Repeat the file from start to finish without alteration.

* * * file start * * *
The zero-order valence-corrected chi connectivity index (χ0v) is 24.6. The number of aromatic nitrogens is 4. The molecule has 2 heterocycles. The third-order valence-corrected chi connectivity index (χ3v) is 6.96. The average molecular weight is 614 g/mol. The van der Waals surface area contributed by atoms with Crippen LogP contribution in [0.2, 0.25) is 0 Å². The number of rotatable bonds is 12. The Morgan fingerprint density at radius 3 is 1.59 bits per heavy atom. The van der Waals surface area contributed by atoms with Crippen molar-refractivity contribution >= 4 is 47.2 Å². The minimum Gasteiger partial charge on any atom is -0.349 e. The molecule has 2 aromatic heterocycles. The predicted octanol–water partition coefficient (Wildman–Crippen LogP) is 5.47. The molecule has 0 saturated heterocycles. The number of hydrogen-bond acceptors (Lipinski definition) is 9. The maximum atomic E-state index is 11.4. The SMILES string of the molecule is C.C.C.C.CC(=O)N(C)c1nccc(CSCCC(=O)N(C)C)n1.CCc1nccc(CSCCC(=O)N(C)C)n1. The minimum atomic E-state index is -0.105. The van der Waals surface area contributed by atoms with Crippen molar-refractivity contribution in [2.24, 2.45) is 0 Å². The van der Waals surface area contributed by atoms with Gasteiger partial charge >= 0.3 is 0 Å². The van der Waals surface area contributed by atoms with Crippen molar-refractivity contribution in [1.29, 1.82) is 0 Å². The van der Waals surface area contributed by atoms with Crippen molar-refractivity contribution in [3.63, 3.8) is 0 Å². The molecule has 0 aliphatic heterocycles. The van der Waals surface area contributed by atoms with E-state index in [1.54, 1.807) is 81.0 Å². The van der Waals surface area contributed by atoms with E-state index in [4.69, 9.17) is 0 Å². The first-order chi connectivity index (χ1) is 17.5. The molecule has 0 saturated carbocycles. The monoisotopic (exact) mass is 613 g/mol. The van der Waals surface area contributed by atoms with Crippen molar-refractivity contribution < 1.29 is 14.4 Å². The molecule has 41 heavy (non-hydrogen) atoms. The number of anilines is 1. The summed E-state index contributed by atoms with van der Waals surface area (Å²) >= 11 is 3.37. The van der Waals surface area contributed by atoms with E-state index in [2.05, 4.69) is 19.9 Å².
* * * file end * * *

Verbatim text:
The zero-order valence-corrected chi connectivity index (χ0v) is 24.6. The number of aromatic nitrogens is 4. The molecule has 2 heterocycles. The third-order valence-corrected chi connectivity index (χ3v) is 6.96. The average molecular weight is 614 g/mol. The van der Waals surface area contributed by atoms with Crippen LogP contribution in [0.2, 0.25) is 0 Å². The number of rotatable bonds is 12. The Morgan fingerprint density at radius 3 is 1.59 bits per heavy atom. The van der Waals surface area contributed by atoms with Crippen molar-refractivity contribution >= 4 is 47.2 Å². The minimum Gasteiger partial charge on any atom is -0.349 e. The molecule has 2 aromatic heterocycles. The predicted octanol–water partition coefficient (Wildman–Crippen LogP) is 5.47. The molecule has 0 saturated heterocycles. The number of hydrogen-bond acceptors (Lipinski definition) is 9. The maximum atomic E-state index is 11.4. The SMILES string of the molecule is C.C.C.C.CC(=O)N(C)c1nccc(CSCCC(=O)N(C)C)n1.CCc1nccc(CSCCC(=O)N(C)C)n1. The minimum atomic E-state index is -0.105. The van der Waals surface area contributed by atoms with Crippen molar-refractivity contribution in [2.24, 2.45) is 0 Å². The van der Waals surface area contributed by atoms with Gasteiger partial charge >= 0.3 is 0 Å². The van der Waals surface area contributed by atoms with Crippen molar-refractivity contribution in [1.29, 1.82) is 0 Å². The van der Waals surface area contributed by atoms with Crippen molar-refractivity contribution in [3.63, 3.8) is 0 Å². The molecule has 0 aliphatic heterocycles. The van der Waals surface area contributed by atoms with E-state index in [1.54, 1.807) is 81.0 Å². The van der Waals surface area contributed by atoms with E-state index in [4.69, 9.17) is 0 Å². The first-order chi connectivity index (χ1) is 17.5. The molecule has 0 saturated carbocycles. The monoisotopic (exact) mass is 613 g/mol. The van der Waals surface area contributed by atoms with Crippen molar-refractivity contribution < 1.29 is 14.4 Å². The molecule has 41 heavy (non-hydrogen) atoms. The number of anilines is 1. The summed E-state index contributed by atoms with van der Waals surface area (Å²) >= 11 is 3.37. The van der Waals surface area contributed by atoms with E-state index in [2.05, 4.69) is 19.9 Å².